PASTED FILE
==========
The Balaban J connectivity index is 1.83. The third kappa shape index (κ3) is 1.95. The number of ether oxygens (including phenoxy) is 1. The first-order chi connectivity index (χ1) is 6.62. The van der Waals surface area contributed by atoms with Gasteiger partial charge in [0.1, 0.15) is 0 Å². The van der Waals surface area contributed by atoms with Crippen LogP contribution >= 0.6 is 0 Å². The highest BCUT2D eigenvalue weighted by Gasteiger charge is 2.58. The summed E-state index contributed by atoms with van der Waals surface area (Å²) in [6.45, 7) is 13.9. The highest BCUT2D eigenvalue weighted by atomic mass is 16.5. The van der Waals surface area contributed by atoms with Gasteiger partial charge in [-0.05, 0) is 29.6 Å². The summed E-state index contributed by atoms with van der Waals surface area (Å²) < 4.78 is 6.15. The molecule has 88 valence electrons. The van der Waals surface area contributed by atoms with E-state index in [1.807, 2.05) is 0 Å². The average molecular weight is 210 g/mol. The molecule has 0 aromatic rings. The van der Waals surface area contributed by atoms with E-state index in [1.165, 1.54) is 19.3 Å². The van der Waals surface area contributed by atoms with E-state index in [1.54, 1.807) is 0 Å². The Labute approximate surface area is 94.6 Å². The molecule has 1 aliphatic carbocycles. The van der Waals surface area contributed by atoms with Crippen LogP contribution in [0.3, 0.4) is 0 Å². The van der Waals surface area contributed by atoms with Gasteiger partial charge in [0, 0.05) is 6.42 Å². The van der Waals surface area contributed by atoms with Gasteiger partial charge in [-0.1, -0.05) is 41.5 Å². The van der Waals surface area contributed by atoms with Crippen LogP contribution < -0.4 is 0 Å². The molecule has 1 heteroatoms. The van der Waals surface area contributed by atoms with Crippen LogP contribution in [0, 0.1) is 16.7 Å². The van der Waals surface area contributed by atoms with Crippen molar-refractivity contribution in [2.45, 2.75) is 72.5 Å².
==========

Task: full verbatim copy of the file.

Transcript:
The Balaban J connectivity index is 1.83. The third kappa shape index (κ3) is 1.95. The number of ether oxygens (including phenoxy) is 1. The first-order chi connectivity index (χ1) is 6.62. The van der Waals surface area contributed by atoms with Gasteiger partial charge in [0.1, 0.15) is 0 Å². The van der Waals surface area contributed by atoms with Crippen LogP contribution >= 0.6 is 0 Å². The highest BCUT2D eigenvalue weighted by Gasteiger charge is 2.58. The summed E-state index contributed by atoms with van der Waals surface area (Å²) in [6.45, 7) is 13.9. The highest BCUT2D eigenvalue weighted by atomic mass is 16.5. The van der Waals surface area contributed by atoms with Gasteiger partial charge in [-0.05, 0) is 29.6 Å². The summed E-state index contributed by atoms with van der Waals surface area (Å²) < 4.78 is 6.15. The molecule has 88 valence electrons. The van der Waals surface area contributed by atoms with E-state index in [1.807, 2.05) is 0 Å². The average molecular weight is 210 g/mol. The molecule has 0 aromatic rings. The van der Waals surface area contributed by atoms with E-state index in [1.165, 1.54) is 19.3 Å². The van der Waals surface area contributed by atoms with E-state index in [1.54, 1.807) is 0 Å². The Labute approximate surface area is 94.6 Å². The molecule has 1 aliphatic carbocycles. The van der Waals surface area contributed by atoms with Crippen LogP contribution in [0.3, 0.4) is 0 Å². The van der Waals surface area contributed by atoms with Gasteiger partial charge in [0, 0.05) is 6.42 Å². The van der Waals surface area contributed by atoms with Gasteiger partial charge in [-0.1, -0.05) is 41.5 Å². The van der Waals surface area contributed by atoms with Crippen LogP contribution < -0.4 is 0 Å². The molecule has 1 heteroatoms. The van der Waals surface area contributed by atoms with Crippen LogP contribution in [0, 0.1) is 16.7 Å². The van der Waals surface area contributed by atoms with Crippen molar-refractivity contribution in [2.45, 2.75) is 72.5 Å².